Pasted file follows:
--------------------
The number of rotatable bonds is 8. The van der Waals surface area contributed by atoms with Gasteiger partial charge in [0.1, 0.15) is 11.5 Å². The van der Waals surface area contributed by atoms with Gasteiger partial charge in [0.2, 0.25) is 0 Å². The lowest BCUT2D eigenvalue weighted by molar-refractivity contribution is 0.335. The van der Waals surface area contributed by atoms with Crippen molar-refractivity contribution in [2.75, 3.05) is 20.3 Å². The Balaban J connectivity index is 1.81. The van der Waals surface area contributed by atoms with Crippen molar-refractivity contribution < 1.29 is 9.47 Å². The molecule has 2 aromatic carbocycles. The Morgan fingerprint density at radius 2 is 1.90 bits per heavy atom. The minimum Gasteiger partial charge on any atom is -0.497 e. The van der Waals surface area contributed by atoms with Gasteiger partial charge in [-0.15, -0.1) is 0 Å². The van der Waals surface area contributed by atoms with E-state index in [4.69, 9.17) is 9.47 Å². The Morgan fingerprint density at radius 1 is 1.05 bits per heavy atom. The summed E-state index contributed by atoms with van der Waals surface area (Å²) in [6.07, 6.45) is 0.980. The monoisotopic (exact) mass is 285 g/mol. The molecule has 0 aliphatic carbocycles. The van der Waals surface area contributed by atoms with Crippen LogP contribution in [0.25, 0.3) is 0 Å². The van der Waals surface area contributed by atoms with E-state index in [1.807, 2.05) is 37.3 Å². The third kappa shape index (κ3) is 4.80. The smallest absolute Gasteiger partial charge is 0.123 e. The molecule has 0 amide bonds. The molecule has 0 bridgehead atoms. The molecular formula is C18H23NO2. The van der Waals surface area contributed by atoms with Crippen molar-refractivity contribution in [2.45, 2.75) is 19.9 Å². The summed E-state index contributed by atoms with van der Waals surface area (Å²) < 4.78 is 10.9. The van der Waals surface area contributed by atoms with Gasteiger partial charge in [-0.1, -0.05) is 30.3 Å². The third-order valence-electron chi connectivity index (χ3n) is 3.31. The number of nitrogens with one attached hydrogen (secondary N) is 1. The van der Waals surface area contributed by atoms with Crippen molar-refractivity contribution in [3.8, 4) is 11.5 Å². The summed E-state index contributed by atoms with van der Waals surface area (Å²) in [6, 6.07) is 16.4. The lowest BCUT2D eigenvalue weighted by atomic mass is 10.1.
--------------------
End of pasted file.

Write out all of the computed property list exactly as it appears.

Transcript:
The number of rotatable bonds is 8. The van der Waals surface area contributed by atoms with Gasteiger partial charge in [0.1, 0.15) is 11.5 Å². The van der Waals surface area contributed by atoms with Gasteiger partial charge in [0.2, 0.25) is 0 Å². The lowest BCUT2D eigenvalue weighted by molar-refractivity contribution is 0.335. The van der Waals surface area contributed by atoms with Crippen molar-refractivity contribution in [2.75, 3.05) is 20.3 Å². The Balaban J connectivity index is 1.81. The van der Waals surface area contributed by atoms with Crippen molar-refractivity contribution < 1.29 is 9.47 Å². The molecule has 2 aromatic carbocycles. The Morgan fingerprint density at radius 2 is 1.90 bits per heavy atom. The minimum Gasteiger partial charge on any atom is -0.497 e. The van der Waals surface area contributed by atoms with Gasteiger partial charge in [-0.15, -0.1) is 0 Å². The van der Waals surface area contributed by atoms with E-state index in [4.69, 9.17) is 9.47 Å². The Morgan fingerprint density at radius 1 is 1.05 bits per heavy atom. The summed E-state index contributed by atoms with van der Waals surface area (Å²) in [6.07, 6.45) is 0.980. The monoisotopic (exact) mass is 285 g/mol. The molecule has 0 aliphatic carbocycles. The van der Waals surface area contributed by atoms with Crippen LogP contribution in [0.25, 0.3) is 0 Å². The van der Waals surface area contributed by atoms with E-state index in [1.807, 2.05) is 37.3 Å². The third kappa shape index (κ3) is 4.80. The smallest absolute Gasteiger partial charge is 0.123 e. The molecule has 0 amide bonds. The molecule has 0 bridgehead atoms. The molecular formula is C18H23NO2. The van der Waals surface area contributed by atoms with Crippen molar-refractivity contribution in [2.45, 2.75) is 19.9 Å². The summed E-state index contributed by atoms with van der Waals surface area (Å²) < 4.78 is 10.9. The van der Waals surface area contributed by atoms with Gasteiger partial charge in [-0.1, -0.05) is 30.3 Å². The third-order valence-electron chi connectivity index (χ3n) is 3.31. The number of nitrogens with one attached hydrogen (secondary N) is 1. The van der Waals surface area contributed by atoms with Crippen molar-refractivity contribution in [3.8, 4) is 11.5 Å². The summed E-state index contributed by atoms with van der Waals surface area (Å²) in [6, 6.07) is 16.4. The lowest BCUT2D eigenvalue weighted by atomic mass is 10.1.